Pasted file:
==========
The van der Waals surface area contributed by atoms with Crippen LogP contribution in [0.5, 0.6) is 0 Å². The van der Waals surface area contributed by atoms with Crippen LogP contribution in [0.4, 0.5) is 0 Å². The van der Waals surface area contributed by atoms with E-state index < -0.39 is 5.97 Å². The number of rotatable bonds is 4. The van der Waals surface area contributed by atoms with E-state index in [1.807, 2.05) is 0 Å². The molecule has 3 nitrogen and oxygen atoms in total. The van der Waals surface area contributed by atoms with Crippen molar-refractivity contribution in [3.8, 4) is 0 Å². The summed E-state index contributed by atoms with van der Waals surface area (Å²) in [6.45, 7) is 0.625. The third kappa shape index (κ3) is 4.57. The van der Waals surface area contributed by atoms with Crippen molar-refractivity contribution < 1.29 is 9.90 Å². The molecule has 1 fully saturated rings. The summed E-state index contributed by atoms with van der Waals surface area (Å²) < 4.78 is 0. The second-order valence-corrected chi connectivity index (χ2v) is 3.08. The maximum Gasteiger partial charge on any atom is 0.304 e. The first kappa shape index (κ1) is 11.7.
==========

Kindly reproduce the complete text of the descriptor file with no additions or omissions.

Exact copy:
The van der Waals surface area contributed by atoms with Crippen LogP contribution in [0.5, 0.6) is 0 Å². The van der Waals surface area contributed by atoms with Crippen LogP contribution in [0.4, 0.5) is 0 Å². The van der Waals surface area contributed by atoms with E-state index < -0.39 is 5.97 Å². The number of rotatable bonds is 4. The van der Waals surface area contributed by atoms with E-state index in [1.807, 2.05) is 0 Å². The molecule has 3 nitrogen and oxygen atoms in total. The van der Waals surface area contributed by atoms with Crippen molar-refractivity contribution in [3.8, 4) is 0 Å². The summed E-state index contributed by atoms with van der Waals surface area (Å²) in [6.45, 7) is 0.625. The third kappa shape index (κ3) is 4.57. The van der Waals surface area contributed by atoms with Crippen molar-refractivity contribution < 1.29 is 9.90 Å². The molecule has 1 fully saturated rings. The summed E-state index contributed by atoms with van der Waals surface area (Å²) < 4.78 is 0. The second-order valence-corrected chi connectivity index (χ2v) is 3.08. The maximum Gasteiger partial charge on any atom is 0.304 e. The first kappa shape index (κ1) is 11.7.